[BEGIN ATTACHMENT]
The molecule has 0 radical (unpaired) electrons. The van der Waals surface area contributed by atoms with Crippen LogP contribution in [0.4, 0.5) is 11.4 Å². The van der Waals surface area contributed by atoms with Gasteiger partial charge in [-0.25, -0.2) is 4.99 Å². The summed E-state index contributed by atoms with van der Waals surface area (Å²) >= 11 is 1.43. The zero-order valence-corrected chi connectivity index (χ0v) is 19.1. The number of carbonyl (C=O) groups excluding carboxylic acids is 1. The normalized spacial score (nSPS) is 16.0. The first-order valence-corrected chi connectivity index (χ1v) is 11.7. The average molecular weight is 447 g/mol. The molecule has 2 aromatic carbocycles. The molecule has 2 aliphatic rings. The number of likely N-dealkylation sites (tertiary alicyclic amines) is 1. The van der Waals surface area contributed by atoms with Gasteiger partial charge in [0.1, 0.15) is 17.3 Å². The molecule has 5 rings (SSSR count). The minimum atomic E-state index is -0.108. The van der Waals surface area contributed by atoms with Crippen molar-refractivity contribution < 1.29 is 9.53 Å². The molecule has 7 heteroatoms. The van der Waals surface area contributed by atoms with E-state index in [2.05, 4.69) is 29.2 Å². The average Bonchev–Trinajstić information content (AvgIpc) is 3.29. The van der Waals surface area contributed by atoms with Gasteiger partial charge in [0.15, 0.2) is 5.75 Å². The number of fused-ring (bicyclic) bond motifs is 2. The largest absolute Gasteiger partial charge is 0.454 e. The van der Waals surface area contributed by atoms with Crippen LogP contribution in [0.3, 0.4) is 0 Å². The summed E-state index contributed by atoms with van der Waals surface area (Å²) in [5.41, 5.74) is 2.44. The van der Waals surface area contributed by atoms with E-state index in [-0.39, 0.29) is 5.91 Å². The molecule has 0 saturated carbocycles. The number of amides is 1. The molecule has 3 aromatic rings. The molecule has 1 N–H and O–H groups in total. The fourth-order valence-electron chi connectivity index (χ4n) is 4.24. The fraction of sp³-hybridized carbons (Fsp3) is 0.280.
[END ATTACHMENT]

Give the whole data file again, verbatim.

The molecule has 0 radical (unpaired) electrons. The van der Waals surface area contributed by atoms with Crippen LogP contribution in [0.4, 0.5) is 11.4 Å². The van der Waals surface area contributed by atoms with Gasteiger partial charge in [-0.25, -0.2) is 4.99 Å². The summed E-state index contributed by atoms with van der Waals surface area (Å²) >= 11 is 1.43. The zero-order valence-corrected chi connectivity index (χ0v) is 19.1. The number of carbonyl (C=O) groups excluding carboxylic acids is 1. The normalized spacial score (nSPS) is 16.0. The first-order valence-corrected chi connectivity index (χ1v) is 11.7. The average molecular weight is 447 g/mol. The molecule has 2 aromatic carbocycles. The molecule has 2 aliphatic rings. The number of likely N-dealkylation sites (tertiary alicyclic amines) is 1. The van der Waals surface area contributed by atoms with Gasteiger partial charge in [0.1, 0.15) is 17.3 Å². The molecule has 5 rings (SSSR count). The minimum atomic E-state index is -0.108. The van der Waals surface area contributed by atoms with Crippen molar-refractivity contribution < 1.29 is 9.53 Å². The molecule has 7 heteroatoms. The van der Waals surface area contributed by atoms with E-state index in [2.05, 4.69) is 29.2 Å². The average Bonchev–Trinajstić information content (AvgIpc) is 3.29. The van der Waals surface area contributed by atoms with Gasteiger partial charge in [0.15, 0.2) is 5.75 Å². The number of fused-ring (bicyclic) bond motifs is 2. The largest absolute Gasteiger partial charge is 0.454 e. The van der Waals surface area contributed by atoms with Crippen LogP contribution in [0.3, 0.4) is 0 Å². The summed E-state index contributed by atoms with van der Waals surface area (Å²) in [5.41, 5.74) is 2.44. The van der Waals surface area contributed by atoms with E-state index in [-0.39, 0.29) is 5.91 Å². The molecule has 0 saturated carbocycles. The number of amides is 1. The molecule has 3 aromatic rings. The molecule has 1 N–H and O–H groups in total. The fourth-order valence-electron chi connectivity index (χ4n) is 4.24. The fraction of sp³-hybridized carbons (Fsp3) is 0.280.